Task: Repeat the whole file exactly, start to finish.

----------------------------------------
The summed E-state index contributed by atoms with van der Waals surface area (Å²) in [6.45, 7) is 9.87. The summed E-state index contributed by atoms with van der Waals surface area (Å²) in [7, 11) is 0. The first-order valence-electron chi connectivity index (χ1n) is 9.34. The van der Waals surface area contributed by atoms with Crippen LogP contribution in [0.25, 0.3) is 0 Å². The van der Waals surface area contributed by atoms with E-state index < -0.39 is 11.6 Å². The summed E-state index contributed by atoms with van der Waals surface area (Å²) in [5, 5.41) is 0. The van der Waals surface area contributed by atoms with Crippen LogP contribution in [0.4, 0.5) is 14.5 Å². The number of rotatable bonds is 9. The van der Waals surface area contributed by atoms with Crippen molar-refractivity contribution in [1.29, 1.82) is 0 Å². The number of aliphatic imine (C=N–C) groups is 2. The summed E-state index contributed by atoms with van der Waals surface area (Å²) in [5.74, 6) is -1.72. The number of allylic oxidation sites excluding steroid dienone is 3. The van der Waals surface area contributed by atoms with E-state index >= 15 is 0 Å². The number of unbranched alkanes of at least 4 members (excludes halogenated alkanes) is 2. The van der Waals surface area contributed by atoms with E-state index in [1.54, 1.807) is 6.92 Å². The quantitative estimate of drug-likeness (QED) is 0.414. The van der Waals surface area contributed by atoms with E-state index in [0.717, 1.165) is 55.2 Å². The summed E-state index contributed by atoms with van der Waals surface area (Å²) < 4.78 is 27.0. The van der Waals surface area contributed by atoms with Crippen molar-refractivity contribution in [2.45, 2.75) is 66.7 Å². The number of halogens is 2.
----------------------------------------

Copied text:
The summed E-state index contributed by atoms with van der Waals surface area (Å²) in [6.45, 7) is 9.87. The summed E-state index contributed by atoms with van der Waals surface area (Å²) in [7, 11) is 0. The first-order valence-electron chi connectivity index (χ1n) is 9.34. The van der Waals surface area contributed by atoms with Crippen LogP contribution in [0.25, 0.3) is 0 Å². The van der Waals surface area contributed by atoms with E-state index < -0.39 is 11.6 Å². The summed E-state index contributed by atoms with van der Waals surface area (Å²) in [5, 5.41) is 0. The van der Waals surface area contributed by atoms with Crippen LogP contribution in [0.4, 0.5) is 14.5 Å². The number of rotatable bonds is 9. The van der Waals surface area contributed by atoms with Crippen molar-refractivity contribution in [1.29, 1.82) is 0 Å². The number of aliphatic imine (C=N–C) groups is 2. The summed E-state index contributed by atoms with van der Waals surface area (Å²) in [5.74, 6) is -1.72. The number of allylic oxidation sites excluding steroid dienone is 3. The van der Waals surface area contributed by atoms with E-state index >= 15 is 0 Å². The number of unbranched alkanes of at least 4 members (excludes halogenated alkanes) is 2. The van der Waals surface area contributed by atoms with E-state index in [1.54, 1.807) is 6.92 Å². The quantitative estimate of drug-likeness (QED) is 0.414. The van der Waals surface area contributed by atoms with E-state index in [0.717, 1.165) is 55.2 Å². The summed E-state index contributed by atoms with van der Waals surface area (Å²) < 4.78 is 27.0. The van der Waals surface area contributed by atoms with Crippen molar-refractivity contribution in [2.45, 2.75) is 66.7 Å². The number of halogens is 2.